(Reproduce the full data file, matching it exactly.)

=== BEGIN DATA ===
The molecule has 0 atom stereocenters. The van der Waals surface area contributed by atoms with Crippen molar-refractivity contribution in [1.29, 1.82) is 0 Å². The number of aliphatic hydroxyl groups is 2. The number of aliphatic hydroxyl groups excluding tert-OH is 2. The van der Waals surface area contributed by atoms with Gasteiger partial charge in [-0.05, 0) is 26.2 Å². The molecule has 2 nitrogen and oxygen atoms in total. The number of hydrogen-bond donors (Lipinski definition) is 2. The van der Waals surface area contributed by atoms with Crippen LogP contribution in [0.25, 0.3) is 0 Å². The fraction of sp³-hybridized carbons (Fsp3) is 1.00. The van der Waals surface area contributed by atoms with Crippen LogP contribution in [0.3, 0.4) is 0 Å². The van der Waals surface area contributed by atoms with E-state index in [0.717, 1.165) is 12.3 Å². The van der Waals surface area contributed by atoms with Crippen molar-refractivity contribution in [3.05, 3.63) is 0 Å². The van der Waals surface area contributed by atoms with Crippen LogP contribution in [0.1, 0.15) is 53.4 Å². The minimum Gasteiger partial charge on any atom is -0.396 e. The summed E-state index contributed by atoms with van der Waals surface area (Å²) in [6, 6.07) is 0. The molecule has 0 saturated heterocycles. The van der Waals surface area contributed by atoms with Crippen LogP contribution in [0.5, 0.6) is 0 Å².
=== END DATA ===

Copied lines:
The molecule has 0 atom stereocenters. The van der Waals surface area contributed by atoms with Crippen molar-refractivity contribution in [1.29, 1.82) is 0 Å². The number of aliphatic hydroxyl groups is 2. The number of aliphatic hydroxyl groups excluding tert-OH is 2. The van der Waals surface area contributed by atoms with Gasteiger partial charge in [-0.05, 0) is 26.2 Å². The molecule has 2 nitrogen and oxygen atoms in total. The number of hydrogen-bond donors (Lipinski definition) is 2. The van der Waals surface area contributed by atoms with Crippen LogP contribution in [0.25, 0.3) is 0 Å². The fraction of sp³-hybridized carbons (Fsp3) is 1.00. The van der Waals surface area contributed by atoms with Crippen LogP contribution in [0.3, 0.4) is 0 Å². The van der Waals surface area contributed by atoms with E-state index in [0.717, 1.165) is 12.3 Å². The van der Waals surface area contributed by atoms with Crippen molar-refractivity contribution in [3.05, 3.63) is 0 Å². The van der Waals surface area contributed by atoms with Crippen LogP contribution in [0.1, 0.15) is 53.4 Å². The minimum Gasteiger partial charge on any atom is -0.396 e. The summed E-state index contributed by atoms with van der Waals surface area (Å²) in [6, 6.07) is 0. The molecule has 0 saturated heterocycles. The van der Waals surface area contributed by atoms with Crippen LogP contribution in [0.5, 0.6) is 0 Å².